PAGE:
Dear John, I like to walk around my house naked. Recently, I was having breakfast at the same time the neighbor behind me was mowing his lawn. I could see him seeing me. We kinda joked about it the next day when I was (clothed) out back gardening. However, was I wrong for not closing the blinds, or is he a peeping Tom for looking in my window?
To some extent, the phrase "a man's home is his castle" has some legal force behind it. The law supports privacy within the home by creating something called a "legal fiction." A legal fiction is an assumption that something is true even though it may be untrue. In your case, the law will assume that your windows are for looking out rather than for looking in.
However, there are limits to this assumption. The nature of the limitations depend on the intent of the participants. Here, your neighbor was probably intending to mow his lawn without seeing you and inadvertently looked into your window. Therefore, he is probably not a Peeping Tom.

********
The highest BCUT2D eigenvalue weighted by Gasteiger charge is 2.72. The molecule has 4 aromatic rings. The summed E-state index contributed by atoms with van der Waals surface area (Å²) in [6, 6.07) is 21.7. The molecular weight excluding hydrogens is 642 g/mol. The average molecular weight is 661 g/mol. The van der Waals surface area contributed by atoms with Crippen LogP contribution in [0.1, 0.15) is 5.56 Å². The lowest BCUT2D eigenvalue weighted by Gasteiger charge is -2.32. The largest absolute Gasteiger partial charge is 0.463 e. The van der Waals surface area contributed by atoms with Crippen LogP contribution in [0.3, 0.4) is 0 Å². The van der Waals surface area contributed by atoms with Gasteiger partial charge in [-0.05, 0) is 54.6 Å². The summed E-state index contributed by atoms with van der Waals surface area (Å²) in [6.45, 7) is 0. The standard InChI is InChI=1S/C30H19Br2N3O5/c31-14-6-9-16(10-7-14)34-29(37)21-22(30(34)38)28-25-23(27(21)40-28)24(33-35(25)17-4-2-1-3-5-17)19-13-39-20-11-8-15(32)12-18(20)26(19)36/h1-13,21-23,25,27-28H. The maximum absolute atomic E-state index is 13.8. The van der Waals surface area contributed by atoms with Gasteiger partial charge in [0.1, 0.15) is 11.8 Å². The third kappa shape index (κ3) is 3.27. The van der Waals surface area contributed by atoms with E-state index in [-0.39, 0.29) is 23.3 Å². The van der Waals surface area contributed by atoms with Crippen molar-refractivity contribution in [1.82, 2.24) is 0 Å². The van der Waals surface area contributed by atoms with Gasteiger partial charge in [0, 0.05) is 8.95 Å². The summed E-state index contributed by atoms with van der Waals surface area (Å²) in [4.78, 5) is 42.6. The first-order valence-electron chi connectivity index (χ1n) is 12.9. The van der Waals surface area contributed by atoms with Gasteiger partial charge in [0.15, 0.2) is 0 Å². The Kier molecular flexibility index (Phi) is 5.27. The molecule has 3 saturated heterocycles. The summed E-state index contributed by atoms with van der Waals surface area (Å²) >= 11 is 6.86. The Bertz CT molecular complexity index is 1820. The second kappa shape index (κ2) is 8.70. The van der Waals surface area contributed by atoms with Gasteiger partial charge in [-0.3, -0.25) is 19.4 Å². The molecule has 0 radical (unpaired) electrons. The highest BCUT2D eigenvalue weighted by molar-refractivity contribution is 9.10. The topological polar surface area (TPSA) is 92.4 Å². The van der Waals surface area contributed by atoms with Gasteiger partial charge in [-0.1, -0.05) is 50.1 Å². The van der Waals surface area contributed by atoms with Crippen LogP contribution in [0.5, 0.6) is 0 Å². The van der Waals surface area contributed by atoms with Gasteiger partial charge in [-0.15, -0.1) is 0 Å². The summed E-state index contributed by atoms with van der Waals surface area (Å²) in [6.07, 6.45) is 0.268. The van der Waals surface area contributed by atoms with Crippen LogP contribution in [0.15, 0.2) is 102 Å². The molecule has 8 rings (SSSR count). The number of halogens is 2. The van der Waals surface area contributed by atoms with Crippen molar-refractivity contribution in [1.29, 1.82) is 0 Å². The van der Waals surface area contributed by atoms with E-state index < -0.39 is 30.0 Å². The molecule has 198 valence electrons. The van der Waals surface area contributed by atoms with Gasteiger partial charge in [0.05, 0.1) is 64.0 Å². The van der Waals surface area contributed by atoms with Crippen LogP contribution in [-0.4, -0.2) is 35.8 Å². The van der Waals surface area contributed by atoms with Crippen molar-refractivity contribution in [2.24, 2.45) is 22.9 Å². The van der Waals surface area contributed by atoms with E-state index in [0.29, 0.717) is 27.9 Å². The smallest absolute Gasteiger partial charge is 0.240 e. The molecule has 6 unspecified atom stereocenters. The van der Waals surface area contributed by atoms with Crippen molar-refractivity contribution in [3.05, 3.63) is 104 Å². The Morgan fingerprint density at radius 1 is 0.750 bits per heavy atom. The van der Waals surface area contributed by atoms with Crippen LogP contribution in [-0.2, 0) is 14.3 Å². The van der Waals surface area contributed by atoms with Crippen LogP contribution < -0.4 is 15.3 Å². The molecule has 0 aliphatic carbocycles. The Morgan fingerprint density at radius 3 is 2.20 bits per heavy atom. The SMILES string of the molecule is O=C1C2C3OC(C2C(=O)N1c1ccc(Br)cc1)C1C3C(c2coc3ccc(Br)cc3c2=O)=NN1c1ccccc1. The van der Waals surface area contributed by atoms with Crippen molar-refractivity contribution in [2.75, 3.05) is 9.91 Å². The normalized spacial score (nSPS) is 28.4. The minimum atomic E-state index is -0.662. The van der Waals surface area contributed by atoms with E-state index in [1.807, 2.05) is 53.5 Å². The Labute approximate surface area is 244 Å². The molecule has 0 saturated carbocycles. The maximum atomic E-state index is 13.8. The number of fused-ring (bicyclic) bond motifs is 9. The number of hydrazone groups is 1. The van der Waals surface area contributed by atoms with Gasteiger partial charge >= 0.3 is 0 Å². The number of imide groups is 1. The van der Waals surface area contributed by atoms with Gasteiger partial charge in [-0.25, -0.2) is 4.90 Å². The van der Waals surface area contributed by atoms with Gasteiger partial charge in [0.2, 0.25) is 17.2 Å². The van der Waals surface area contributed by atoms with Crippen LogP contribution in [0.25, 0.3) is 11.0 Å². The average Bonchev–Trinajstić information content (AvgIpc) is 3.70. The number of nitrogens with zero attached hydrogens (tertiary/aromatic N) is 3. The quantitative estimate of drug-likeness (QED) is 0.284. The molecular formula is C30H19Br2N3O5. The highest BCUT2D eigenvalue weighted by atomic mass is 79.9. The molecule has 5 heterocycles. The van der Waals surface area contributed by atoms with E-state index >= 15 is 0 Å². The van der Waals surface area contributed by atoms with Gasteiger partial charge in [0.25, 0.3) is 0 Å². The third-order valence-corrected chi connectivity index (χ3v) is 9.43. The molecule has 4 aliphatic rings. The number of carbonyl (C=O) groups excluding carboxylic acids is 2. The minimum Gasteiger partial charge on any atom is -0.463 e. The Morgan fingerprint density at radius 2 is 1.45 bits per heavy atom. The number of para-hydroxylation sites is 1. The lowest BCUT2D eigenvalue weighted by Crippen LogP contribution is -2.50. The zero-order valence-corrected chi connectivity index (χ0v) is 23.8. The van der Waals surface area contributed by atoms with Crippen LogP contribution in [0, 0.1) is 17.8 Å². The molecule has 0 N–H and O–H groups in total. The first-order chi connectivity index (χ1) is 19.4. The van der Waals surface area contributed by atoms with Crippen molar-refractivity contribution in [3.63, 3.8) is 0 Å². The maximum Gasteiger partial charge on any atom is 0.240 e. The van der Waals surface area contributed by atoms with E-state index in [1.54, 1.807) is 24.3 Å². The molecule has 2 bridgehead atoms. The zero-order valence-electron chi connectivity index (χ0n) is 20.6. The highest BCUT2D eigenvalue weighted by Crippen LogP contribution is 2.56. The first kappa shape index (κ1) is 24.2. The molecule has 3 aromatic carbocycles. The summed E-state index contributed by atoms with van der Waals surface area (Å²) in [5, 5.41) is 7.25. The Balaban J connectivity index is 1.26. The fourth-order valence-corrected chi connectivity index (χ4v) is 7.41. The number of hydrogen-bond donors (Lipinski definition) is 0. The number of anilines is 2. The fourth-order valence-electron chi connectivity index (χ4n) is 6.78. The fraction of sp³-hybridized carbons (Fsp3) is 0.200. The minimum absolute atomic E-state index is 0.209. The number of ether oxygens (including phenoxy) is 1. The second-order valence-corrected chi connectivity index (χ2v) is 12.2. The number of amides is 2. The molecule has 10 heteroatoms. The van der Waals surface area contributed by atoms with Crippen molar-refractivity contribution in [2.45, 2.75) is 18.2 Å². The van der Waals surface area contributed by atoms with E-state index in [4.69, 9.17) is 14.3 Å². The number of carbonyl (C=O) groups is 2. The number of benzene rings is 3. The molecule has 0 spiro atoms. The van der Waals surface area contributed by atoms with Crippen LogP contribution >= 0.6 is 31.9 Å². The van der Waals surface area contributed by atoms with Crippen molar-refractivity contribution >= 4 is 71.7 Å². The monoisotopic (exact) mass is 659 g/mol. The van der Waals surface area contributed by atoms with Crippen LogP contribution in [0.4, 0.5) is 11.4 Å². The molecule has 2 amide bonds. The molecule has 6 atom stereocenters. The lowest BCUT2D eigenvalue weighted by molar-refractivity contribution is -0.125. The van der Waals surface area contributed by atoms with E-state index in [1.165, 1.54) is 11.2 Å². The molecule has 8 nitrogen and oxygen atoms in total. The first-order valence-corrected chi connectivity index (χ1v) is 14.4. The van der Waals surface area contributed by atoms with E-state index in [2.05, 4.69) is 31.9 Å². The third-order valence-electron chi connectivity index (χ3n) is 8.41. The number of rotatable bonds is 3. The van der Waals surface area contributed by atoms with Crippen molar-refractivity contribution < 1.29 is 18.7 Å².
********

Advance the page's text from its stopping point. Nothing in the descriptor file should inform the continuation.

The court would have to look at the intent of the participants to determine who, if anyone, was wrong. The characteristics of the participants may also play a significant role in this deliberation. For example, two adult males would be much more likely to have a determination of harmlessness than if the same interaction occurred between an adult male and a teenage girl.
While the incident you describe appears to be nothing more than a variation of the term "being neighborly," you may want to protect yourself from having to prove your "intent" by closing your blinds. That way, you won't have to rely upon a legal fiction to protect you from a real legal problem.
John Hartzell is a practicing Walla Walla attorney. No attorney-client relationship is established via this column, which is for educational purposes only and is not intended as legal advice. Any information given is to illustrate basic legal concepts and does not state how any court would decide any matter. Have a question? Ask John at firstname.lastname@example.org.